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Green Building News

More Waste, Less Recycling in U.S.

Other developed nations produce relatively less solid waste and recycle more of it, report says

The U.S. produces more than its fair share of solid waste but lacks the political will to deal with it effectively, according to a new report from a consulting firm specializing in risk analysis. Photo: Olle Johnson / CC BY-SA / Flickr]

The U.S. represents 4% of the world’s population but produces 12% of municipal solid waste and recycles less of it than other developed countries, according to a new report from the consulting firm Verisk Maplecroft. The report said it compared data on waste generation and recycling for 194 countries and found the U.S. is the top producer of trash but has the worst record of any industrialized nation for managing it.

The report, described in an article at The Guardian, comes at a time when the world is facing a growing solid-waste problem, particularly with plastics. Globally, the Verisk Maplecroft report said, more than 2.1 billion tons of municipal solid waste are generated annually—enough to fill 822,000 Olympic-size swimming pools. Only 16% of it is recycled.

“The gulf between what we produce and what we recycle is creating profound challenges for governments and populations,” the report says. “But it is the companies producing large volumes of waste that may find themselves footing the bill if they do not find sustainable solutions to drive a more circular economy.”

The Waste Generation Index that the company devised for its comparisons measured per capita rates of municipal solid waste, plastic, food, and hazardous waste production. Each person in the U.S. was responsible for 773 kg (1704 lb.) of municipal solid waste annually, adding up to some 239 million tons.

In contrast, India and China have more than 36% of the world’s population but generate 27% of global municipal waste.

Other highly developed countries also produce a disproportionate amount of waste, including the Netherlands, Canada, Austria, Switzerland, Germany, France, Japan, the United Kingdom, and Australia.

The report was critical of low recycling rates in the U.S. “Given the U.S. is the world’s largest economy it may not be surprising that it is one of the largest producers of household waste,” the report notes. “But what is significant is its lack of commitment to offsetting its waste footprint.”

Germany’s recycling rate of 68% is nearly double that of the U.S., which suffers from a “shortage of political will and investment in infrastructure.” A ban on importing waste plastic in China and a number of developing countries has made the problem more pronounced.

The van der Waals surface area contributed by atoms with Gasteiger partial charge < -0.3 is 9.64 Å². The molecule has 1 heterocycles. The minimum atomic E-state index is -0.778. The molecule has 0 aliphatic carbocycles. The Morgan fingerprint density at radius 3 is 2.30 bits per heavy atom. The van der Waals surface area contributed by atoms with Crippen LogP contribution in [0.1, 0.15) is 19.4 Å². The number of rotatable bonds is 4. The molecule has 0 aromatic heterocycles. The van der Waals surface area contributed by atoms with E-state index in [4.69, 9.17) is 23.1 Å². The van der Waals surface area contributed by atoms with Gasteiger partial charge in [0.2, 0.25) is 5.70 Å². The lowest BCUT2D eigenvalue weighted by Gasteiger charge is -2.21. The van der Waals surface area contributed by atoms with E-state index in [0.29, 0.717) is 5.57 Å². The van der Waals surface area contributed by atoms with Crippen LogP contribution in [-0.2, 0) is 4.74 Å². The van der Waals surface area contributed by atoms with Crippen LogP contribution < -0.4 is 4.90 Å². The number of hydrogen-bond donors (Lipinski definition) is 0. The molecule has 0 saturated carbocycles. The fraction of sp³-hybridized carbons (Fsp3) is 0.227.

In March, The Guardian reported that environmental groups at a United Nations conference in Kenya claimed the U.S. was responsible for blocking global efforts to reduce plastic pollution. Norway, Japan, and Sri Lanka had proposed legally binding agreements aimed at reducing plastic litter in the oceans. Others favored a resolution to phase out single-use plastic.

Instead, a number of non-binding proposals were adopted, which several environmental groups said were inadequate given the scale of the problem. One of them was the Center for International Environmental Law in Washington, D.C. It issued its own report on the global environmental impact of manufacturing and incinerating plastics earlier this year.

-Scott Gibson is a contributing writer at Green Building Advisor and Fine Homebuilding magazine.


  1. JC72 | | #1

    IMO here is a good graph because it includes GDP per capita and consequently is much better at comparing countries based upon their prosperity. For example Germany looks really bad compared to the rest of the Europe and the US, but their country is the most industrialized of the EU and predominately an export economy.

  2. Jon_R | | #2

    Looks like an example of being able to find data to support anything you want. For example:

    "A recent study states that Canadians produce more garbage per capita than any other country on earth."

    1. AntonioO | | #3

      In response to:
      "Looks like an example of being able to find data to support anything you want."

      Different terminology is being used. One source normalizes by GDP for some reason and considers plastic waste only. Another source focuses on Canadian "garbage" in total, while the source quoted for the GBA article considers "municipal solid waste," which can have varying meanings depending on locale. For example, where I live all "municipal solid waste," is sorted
      to remove metal and compostable vegetation AFTER curbside collection, before going to a landfill or incinerator. It's unclear whether the weight considered here would be before or after the sorting in my location.

      BTW, there is separate collection for yard waste, plastic, paper, glass, and other recyclables. Apparently, not everyone bothers to separate.

    2. ToddMedema | | #4

      There's a lot of ways to slice to data to pick out 1st place vs 2nd place, but the point still stands: we produce too much garbage of all types. Not only does that garbage clog landfills and litter streets, but it required significant emissions to produce, that're now wasted after a single use. (Plastics are especially bad since, even if we did recycle them, the polymers can only be recycled a couple of times before breaking down - unlike metals, which can be recycled near-infinitely)

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